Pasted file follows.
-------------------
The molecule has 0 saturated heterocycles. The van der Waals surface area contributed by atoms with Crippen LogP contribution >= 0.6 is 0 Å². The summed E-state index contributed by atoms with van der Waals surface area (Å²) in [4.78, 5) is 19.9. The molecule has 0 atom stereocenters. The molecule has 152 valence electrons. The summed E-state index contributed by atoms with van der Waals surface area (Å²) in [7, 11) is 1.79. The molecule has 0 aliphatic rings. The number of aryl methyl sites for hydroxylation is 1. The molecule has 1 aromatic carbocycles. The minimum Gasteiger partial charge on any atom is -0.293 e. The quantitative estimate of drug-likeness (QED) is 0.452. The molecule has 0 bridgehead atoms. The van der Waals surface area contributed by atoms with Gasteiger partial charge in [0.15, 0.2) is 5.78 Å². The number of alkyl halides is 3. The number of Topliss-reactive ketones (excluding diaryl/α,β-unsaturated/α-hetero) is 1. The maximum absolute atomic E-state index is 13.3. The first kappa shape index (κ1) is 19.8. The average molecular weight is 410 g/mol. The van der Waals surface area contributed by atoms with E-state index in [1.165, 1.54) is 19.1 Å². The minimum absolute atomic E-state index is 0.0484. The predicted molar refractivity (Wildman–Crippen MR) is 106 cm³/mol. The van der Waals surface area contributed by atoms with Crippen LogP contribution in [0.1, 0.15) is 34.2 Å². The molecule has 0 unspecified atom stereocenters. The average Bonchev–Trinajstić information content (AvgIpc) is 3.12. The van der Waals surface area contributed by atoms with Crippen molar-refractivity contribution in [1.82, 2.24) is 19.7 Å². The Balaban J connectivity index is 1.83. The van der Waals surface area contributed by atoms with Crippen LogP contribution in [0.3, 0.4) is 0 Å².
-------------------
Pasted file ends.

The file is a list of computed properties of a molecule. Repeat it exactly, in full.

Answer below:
The molecule has 0 saturated heterocycles. The van der Waals surface area contributed by atoms with Crippen LogP contribution >= 0.6 is 0 Å². The summed E-state index contributed by atoms with van der Waals surface area (Å²) in [4.78, 5) is 19.9. The molecule has 0 atom stereocenters. The molecule has 152 valence electrons. The summed E-state index contributed by atoms with van der Waals surface area (Å²) in [7, 11) is 1.79. The molecule has 0 aliphatic rings. The number of aryl methyl sites for hydroxylation is 1. The molecule has 1 aromatic carbocycles. The minimum Gasteiger partial charge on any atom is -0.293 e. The quantitative estimate of drug-likeness (QED) is 0.452. The molecule has 0 bridgehead atoms. The van der Waals surface area contributed by atoms with Gasteiger partial charge in [0.15, 0.2) is 5.78 Å². The number of alkyl halides is 3. The number of Topliss-reactive ketones (excluding diaryl/α,β-unsaturated/α-hetero) is 1. The maximum absolute atomic E-state index is 13.3. The first kappa shape index (κ1) is 19.8. The average molecular weight is 410 g/mol. The van der Waals surface area contributed by atoms with E-state index in [1.165, 1.54) is 19.1 Å². The minimum absolute atomic E-state index is 0.0484. The predicted molar refractivity (Wildman–Crippen MR) is 106 cm³/mol. The van der Waals surface area contributed by atoms with Crippen LogP contribution in [0.1, 0.15) is 34.2 Å². The molecule has 0 unspecified atom stereocenters. The average Bonchev–Trinajstić information content (AvgIpc) is 3.12. The van der Waals surface area contributed by atoms with Crippen molar-refractivity contribution in [1.82, 2.24) is 19.7 Å². The Balaban J connectivity index is 1.83. The van der Waals surface area contributed by atoms with Crippen LogP contribution in [0.3, 0.4) is 0 Å².